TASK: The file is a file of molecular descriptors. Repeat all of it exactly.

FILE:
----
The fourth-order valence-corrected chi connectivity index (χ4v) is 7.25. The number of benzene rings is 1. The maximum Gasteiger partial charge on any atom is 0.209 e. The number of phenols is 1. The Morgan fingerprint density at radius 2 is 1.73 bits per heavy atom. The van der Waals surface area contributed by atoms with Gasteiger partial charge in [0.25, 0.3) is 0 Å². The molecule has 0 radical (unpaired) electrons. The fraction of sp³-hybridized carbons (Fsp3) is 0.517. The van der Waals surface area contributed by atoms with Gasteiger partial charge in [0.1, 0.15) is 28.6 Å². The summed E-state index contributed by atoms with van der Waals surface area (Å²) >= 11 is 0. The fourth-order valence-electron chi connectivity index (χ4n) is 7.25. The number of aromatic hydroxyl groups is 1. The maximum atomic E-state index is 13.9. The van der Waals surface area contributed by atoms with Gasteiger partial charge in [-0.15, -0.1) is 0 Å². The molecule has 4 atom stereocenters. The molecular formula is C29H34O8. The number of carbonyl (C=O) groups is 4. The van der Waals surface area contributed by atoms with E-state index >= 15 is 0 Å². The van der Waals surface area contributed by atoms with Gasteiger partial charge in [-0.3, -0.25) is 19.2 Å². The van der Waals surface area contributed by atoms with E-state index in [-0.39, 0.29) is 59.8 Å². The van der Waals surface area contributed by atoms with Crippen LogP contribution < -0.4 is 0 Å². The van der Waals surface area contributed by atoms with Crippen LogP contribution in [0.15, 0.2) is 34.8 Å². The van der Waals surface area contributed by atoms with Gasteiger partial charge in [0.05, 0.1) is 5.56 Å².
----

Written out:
The fourth-order valence-corrected chi connectivity index (χ4v) is 7.25. The number of benzene rings is 1. The maximum Gasteiger partial charge on any atom is 0.209 e. The number of phenols is 1. The Morgan fingerprint density at radius 2 is 1.73 bits per heavy atom. The van der Waals surface area contributed by atoms with Gasteiger partial charge in [0.25, 0.3) is 0 Å². The molecule has 0 radical (unpaired) electrons. The fraction of sp³-hybridized carbons (Fsp3) is 0.517. The van der Waals surface area contributed by atoms with Gasteiger partial charge in [0.1, 0.15) is 28.6 Å². The summed E-state index contributed by atoms with van der Waals surface area (Å²) >= 11 is 0. The fourth-order valence-electron chi connectivity index (χ4n) is 7.25. The number of aromatic hydroxyl groups is 1. The maximum atomic E-state index is 13.9. The van der Waals surface area contributed by atoms with Gasteiger partial charge in [-0.15, -0.1) is 0 Å². The molecule has 4 atom stereocenters. The molecular formula is C29H34O8. The number of carbonyl (C=O) groups is 4. The van der Waals surface area contributed by atoms with E-state index >= 15 is 0 Å². The van der Waals surface area contributed by atoms with Gasteiger partial charge in [-0.3, -0.25) is 19.2 Å². The van der Waals surface area contributed by atoms with E-state index in [-0.39, 0.29) is 59.8 Å². The van der Waals surface area contributed by atoms with Crippen LogP contribution < -0.4 is 0 Å². The van der Waals surface area contributed by atoms with Crippen LogP contribution in [0.15, 0.2) is 34.8 Å². The van der Waals surface area contributed by atoms with Gasteiger partial charge in [0.05, 0.1) is 5.56 Å².